Transect debrief 1: starting in the basement

It is time to debrief the post-NE/SE-GSA field trip that I went on, affectionately dubbed the “Transect Trip” for the past 27 iPhone-uploaded “live”-geoblogged posts.

First off, I’d have to say that I enjoyed the live-field-blogging experiment overall, though I’ve got some critiques of the process and products. I think it’s amazing that I can upload photos and short blog posts from my iPhone to this site with a minimum of hassle. However, I can’t do much more than that. It’s not as easy to tag the posts or geotag the photos. I can’t compose annotations. In fact, I can’t even be sure the photos will be in focus, since the iPhone camera is a static lens. And there’s no macro feature on the iPhone camera, a source of some frustration for a guy like me that likes to photograph small things. Further, typing with my thumbs is laborious, keeping the live-geoblogged posts on the terse side.

So, when I asked what readers thought of the whole enterprise, I wasn’t surprised to get feedback that it would be nice to put things in a bit more context. I aim to start that process today, with the first rock we encountered, a charnockite (orthopyroxene-bearing granitoid). The rock type is named for Job Charnock, founder of Calcutta, India, whose tombstone is made of charnockite:

Charnockites are common rocks in the core of Virginia’s Blue Ridge “anticlinorium.” Here’s a nice photo of a fresh sample, showing the rusty/clayey weathering “rind” on the sample:


Compare that image with this version, the original that I uploaded from the field trip via my iPhone:

Pretty profound difference in quality, eh?

So, here’s the deal with these charnockites. Volumetrically, they are a big part of the “basement complex” that cores the Blue Ridge. There are also a bunch of other flavors of granitoid down there; about fifteen discernible rock units in all. Our understanding of the basement complex has gotten a thorough re-working in recent years thanks to the coordinated efforts of many geologists who have focused on reexamining the Blue Ridge. Chief among these scientists in Scott Southworth of the USGS in Reston, who led an effort to remap the area in and around Shenandoah National Park. Dick Tollo (GWU), Bill Burton (USGS), Joe Smoot (USGS), Chuck Bailey (W&M), and John Aleinikoff (USGS) were part of the effort, too. The rocks were found to be more diverse than previously thought, and thus “complex.” Aleinikoff was responsible for a suite of new dates on the granitoids and their metamorphic successors in the basement complex. They have crystallization ages ranging from 1,183 Ma (±11 Ma) to 1,028 Ma (± 9 Ma): all Mesoproterozoic in age, and thought to be related to the Grenville Orogeny.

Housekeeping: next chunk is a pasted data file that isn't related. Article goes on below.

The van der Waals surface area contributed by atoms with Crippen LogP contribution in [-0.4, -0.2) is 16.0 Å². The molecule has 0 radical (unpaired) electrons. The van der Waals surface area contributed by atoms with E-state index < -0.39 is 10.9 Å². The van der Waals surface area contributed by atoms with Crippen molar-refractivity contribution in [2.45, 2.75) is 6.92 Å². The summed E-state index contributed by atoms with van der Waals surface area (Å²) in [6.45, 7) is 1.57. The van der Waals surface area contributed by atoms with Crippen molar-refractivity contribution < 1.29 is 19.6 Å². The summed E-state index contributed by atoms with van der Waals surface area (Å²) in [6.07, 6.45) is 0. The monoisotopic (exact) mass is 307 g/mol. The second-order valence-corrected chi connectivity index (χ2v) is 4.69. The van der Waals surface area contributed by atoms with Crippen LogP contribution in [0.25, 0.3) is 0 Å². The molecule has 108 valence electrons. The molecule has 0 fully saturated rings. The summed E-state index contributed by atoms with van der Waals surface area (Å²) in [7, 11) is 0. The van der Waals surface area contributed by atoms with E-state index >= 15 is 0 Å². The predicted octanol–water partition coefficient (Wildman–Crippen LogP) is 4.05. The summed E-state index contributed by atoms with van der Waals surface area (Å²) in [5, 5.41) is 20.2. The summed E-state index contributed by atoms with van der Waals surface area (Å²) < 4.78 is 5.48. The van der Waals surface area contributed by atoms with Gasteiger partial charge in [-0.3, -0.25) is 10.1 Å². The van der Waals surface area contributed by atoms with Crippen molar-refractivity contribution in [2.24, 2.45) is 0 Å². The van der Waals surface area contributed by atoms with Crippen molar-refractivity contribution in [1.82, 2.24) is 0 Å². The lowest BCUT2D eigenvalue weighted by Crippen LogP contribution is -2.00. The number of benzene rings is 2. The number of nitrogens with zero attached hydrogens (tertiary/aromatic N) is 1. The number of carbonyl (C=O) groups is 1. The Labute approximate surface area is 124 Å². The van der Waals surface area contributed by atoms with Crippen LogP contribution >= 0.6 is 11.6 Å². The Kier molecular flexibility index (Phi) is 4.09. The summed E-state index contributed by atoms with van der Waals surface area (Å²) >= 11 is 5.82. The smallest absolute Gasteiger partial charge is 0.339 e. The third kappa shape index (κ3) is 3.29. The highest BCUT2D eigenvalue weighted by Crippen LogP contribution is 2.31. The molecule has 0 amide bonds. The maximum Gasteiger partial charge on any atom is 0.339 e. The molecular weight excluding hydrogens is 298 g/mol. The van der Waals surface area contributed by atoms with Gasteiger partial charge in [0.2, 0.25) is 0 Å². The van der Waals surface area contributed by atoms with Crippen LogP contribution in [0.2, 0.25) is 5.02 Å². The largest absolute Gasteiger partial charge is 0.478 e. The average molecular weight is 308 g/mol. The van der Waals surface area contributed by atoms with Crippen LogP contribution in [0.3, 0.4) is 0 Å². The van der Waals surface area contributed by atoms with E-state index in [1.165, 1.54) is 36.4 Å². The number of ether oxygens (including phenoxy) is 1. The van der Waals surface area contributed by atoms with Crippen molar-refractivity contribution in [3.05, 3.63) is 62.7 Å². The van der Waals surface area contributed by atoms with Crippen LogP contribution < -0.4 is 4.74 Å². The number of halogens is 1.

Some of these granitoids were deformed during Grenvillian mountain-building and attained a foliation which strikes northwest, in contrast to the later (Paleozoic) Appalachian foliation, which strikes northeast.

The plutonic rocks of the Blue Ridge province’s basement complex are the oldest rocks in Virginia, and they were the first ones we encountered on this field trip. All through that first day, we climbed upward through the stratigraphic column, meeting younger and younger rocks.


7 Responses

  1. Thanks, Callan! I figured that the issues you mention above were the cause of the telegraphic posts, so I appreciate you coming back to them and adding some detail. The more detailed photo of the charnockite is appreciated too; I don’t think I’ve ever seen one of those beasts in the wild.

  2. Sounds like these rocks are very similar in age and composition to those exposed in the Adirondack Highlands. The ages in particular are spot on (as I recall) for the AMCG (anorthosite-mangerite-charnockite-granite) suite in the Dacks. Have you got any anorthosites down there in the Blue Ridge? (I seem to recall vaguely that you might. Isn’t there an ilmenite deposit in Virginia similar to Tahawus in the Adirondacks? See:

    Also, I know that geotagging in the field is hard now, but with all of the mobile geolocation developments I’m optimistic that there soon will be a solution that makes this easier.

    • Hey Ron,
      Yes, they are similar to the Adirondacks in age and composition. We have one anorthosite that I know of in Virginny: the Roseland Anorthosite. I don’t know about ilmenite, though.

  3. I’m making progress on this! Have a look:

    Using Google Buzz on my Motorola Droid phone, I was able to take a photo with the cameraphone (like your iPhone photos, not exactly optimized for macro shots), comment on it, and send the buzz with geolocation automatically determined from the phone’s GPS. Not bad for a proof of concept, anyhow!

  4. […]   Callan originally live-blogged both days (end of day 2) and is now working his way through several synthesis posts, so I’m going to leave the majority of the actual trip description to […]

  5. […] any of its dun weathering color. My deskcrop also shows a bit more strain than Callan’s. See my discussion in Callan’s comments for more geologic background on the Adirondack […]

  6. […] technology. Geolocated tweeting of text and photos in real-time is something that was hinted at by Callan Bentley back in mid-March. Ever since, I’ve been working on putting together the pieces that make […]

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